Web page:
It's an amazingly positive and supportive group, that now functions year-round as a source information and support. Many of us have become friends, outside the list. Our membership has continued to grow, and our list now has more than 950 playwrights from around the world. Not all of them are active, and not all of them post, but during the binge we had more than 50 different writers post to the group. It's hard to know how many people are actively reading the list and submitting on their own.

Back in 2011 (when the group has only 640 members), we conducted a survey, to see what sort of impact the group was having on its members and on the rest of the theater world. Despite its size, our group seems to operate a little under the radar--I run into playwrights all the time who haven't heard of the Binge. But I guarantee you that when a submission opportunity gets posted to our list, the company receives a solid wave of submissions. If a company posts a call for scripts that feels abusive to playwrights, they will also get strongly worded e-mails from our members with suggestions on how to improve.

I figured it was time to do another survey, and see what the impact is like these days. In some ways, with sites like NYCPlaywrights.org and Playwright Submission Helper, it may be that the notion of a binge of submissions isn't as necessary for some writers. For my own marketing, the Binge helps me get super focused and make marketing a priority at least two months of every year.  (Binges happen in March and September.)
 
For the survey of Binge #30, 90 writers responded. Those writers sent out 1,765 submissions (down from the totals of the Binge #19 respondents), or an average of almost 20 submissions per writer for the month of March. More than 97% of these playwrights have already been produced (93% have been paid for their work), and more than 60% have received productions as a result of past Binge submissions.  More than half of the respondents were women.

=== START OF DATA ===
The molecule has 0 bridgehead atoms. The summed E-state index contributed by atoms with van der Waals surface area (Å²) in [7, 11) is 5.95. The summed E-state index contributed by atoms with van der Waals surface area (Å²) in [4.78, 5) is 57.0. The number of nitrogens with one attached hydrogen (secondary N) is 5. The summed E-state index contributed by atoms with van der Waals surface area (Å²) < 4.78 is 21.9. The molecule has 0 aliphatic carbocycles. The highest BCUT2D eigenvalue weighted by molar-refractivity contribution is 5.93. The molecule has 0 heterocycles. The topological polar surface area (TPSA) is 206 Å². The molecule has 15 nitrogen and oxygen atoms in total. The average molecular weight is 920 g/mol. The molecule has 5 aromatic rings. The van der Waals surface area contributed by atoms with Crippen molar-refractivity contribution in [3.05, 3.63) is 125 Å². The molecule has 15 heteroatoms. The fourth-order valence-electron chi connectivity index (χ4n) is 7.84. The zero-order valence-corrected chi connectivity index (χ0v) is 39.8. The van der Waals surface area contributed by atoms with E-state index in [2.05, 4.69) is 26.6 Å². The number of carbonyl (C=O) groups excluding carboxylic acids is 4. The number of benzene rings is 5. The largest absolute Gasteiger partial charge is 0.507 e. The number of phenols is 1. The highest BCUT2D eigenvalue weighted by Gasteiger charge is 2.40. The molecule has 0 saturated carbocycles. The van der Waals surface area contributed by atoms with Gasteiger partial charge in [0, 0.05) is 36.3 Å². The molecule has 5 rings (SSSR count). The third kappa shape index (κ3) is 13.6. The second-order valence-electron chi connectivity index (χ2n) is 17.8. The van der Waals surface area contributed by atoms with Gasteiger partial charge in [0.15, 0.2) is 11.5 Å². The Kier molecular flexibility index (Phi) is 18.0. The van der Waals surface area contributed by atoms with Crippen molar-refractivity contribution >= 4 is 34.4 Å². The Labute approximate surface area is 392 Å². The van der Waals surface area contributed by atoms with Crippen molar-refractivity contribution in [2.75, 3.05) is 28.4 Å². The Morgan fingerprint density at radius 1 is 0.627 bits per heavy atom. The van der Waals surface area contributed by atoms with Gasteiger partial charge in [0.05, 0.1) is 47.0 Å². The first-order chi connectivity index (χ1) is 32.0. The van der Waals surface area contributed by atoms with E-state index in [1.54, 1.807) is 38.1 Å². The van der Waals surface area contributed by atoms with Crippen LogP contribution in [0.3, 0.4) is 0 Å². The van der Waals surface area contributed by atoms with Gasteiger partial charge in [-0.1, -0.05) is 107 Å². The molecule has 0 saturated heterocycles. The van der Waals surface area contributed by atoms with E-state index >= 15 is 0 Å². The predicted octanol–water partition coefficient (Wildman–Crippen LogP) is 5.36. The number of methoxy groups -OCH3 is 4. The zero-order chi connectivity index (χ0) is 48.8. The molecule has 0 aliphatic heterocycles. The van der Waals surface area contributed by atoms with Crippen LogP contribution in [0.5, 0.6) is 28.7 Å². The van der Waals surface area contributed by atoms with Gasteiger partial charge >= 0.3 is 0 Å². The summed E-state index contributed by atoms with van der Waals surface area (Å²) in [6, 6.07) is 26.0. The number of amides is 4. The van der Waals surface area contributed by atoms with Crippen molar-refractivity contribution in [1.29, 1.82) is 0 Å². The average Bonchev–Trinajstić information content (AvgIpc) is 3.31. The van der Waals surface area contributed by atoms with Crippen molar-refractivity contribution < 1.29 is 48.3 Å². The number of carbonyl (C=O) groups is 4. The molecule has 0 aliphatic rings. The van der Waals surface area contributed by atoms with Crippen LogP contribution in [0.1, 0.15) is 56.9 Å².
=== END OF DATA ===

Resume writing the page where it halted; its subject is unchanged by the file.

All of which continues to make me feel like our group is having an impact on both the writers involved and on the companies to whom they are submitting.  There's some potentially interesting data here, and I might start conducting these surveys after every binge.  (I'm guessing there's a difference between Spring and Fall binges.) 

I'm still considering possible trends. From 2011, the percentage of writers who have been produced and paid has risen. The number of writers actively posting to our group has declined. Two data points don't really give enough information to identify trends more strongly.

I'll post all the data below. Please comment and let me know your thoughts or questions.
 

2017 Binge #30 Survey Results:  (percentages based on people who answered question)
(I am including 2011 percentages in parentheses, for comparison.)

Number of  Writers Who Completed Survey: 90 
Total number of scripts and queries submitted during Binge #30 (by these 90 writers): 1,765
238 queries, 1,527 complete scripts
(In 2011, 74 people responded, with a total of 2,270 submission)

How many years have you Binged? 
First time.  12.5%   (15.1% in 2011 survey)
1-2 years   22.7%    (26.0%)
3-4 years   28.4%   (24.7%)
5-6 years    11.7%   (19.2%)
7-8 years   11.7%    (4.1% )
9-+ years   13.6%    (10.9% )


Has your work ever been produced? 
Yes  97.7%  (94.4% in 2011 survey)
No   2.3%   (5.6%)

Has your work ever been published? 
Yes  72.2%  (69.9%)
No   27.8%  (30.1%)

Has your work ever received a reading? 
Yes  100% (97.3%)